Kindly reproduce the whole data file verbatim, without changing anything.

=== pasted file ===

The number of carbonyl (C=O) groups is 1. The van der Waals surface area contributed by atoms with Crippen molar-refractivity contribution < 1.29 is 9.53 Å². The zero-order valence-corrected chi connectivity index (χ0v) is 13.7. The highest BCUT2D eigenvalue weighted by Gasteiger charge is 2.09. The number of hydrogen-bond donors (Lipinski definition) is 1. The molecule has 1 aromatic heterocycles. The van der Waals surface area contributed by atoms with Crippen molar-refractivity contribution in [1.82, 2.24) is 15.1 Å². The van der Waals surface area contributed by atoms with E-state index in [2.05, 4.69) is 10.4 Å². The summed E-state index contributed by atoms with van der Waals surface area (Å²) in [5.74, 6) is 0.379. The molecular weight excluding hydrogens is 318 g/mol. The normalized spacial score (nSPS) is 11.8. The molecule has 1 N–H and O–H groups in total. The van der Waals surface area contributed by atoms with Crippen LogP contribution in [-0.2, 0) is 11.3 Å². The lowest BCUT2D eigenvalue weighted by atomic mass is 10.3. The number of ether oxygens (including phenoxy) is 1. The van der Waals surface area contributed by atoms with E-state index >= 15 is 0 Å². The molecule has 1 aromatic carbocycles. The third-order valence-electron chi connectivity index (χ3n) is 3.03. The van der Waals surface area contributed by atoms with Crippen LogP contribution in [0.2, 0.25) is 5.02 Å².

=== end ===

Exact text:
The number of carbonyl (C=O) groups is 1. The van der Waals surface area contributed by atoms with Crippen molar-refractivity contribution < 1.29 is 9.53 Å². The zero-order valence-corrected chi connectivity index (χ0v) is 13.7. The highest BCUT2D eigenvalue weighted by Gasteiger charge is 2.09. The number of hydrogen-bond donors (Lipinski definition) is 1. The molecule has 1 aromatic heterocycles. The van der Waals surface area contributed by atoms with Crippen molar-refractivity contribution in [1.82, 2.24) is 15.1 Å². The van der Waals surface area contributed by atoms with E-state index in [2.05, 4.69) is 10.4 Å². The summed E-state index contributed by atoms with van der Waals surface area (Å²) in [5.74, 6) is 0.379. The molecular weight excluding hydrogens is 318 g/mol. The normalized spacial score (nSPS) is 11.8. The molecule has 1 N–H and O–H groups in total. The van der Waals surface area contributed by atoms with Crippen LogP contribution in [-0.2, 0) is 11.3 Å². The lowest BCUT2D eigenvalue weighted by atomic mass is 10.3. The number of ether oxygens (including phenoxy) is 1. The van der Waals surface area contributed by atoms with E-state index >= 15 is 0 Å². The molecule has 1 aromatic carbocycles. The third-order valence-electron chi connectivity index (χ3n) is 3.03. The van der Waals surface area contributed by atoms with Crippen LogP contribution in [0.2, 0.25) is 5.02 Å².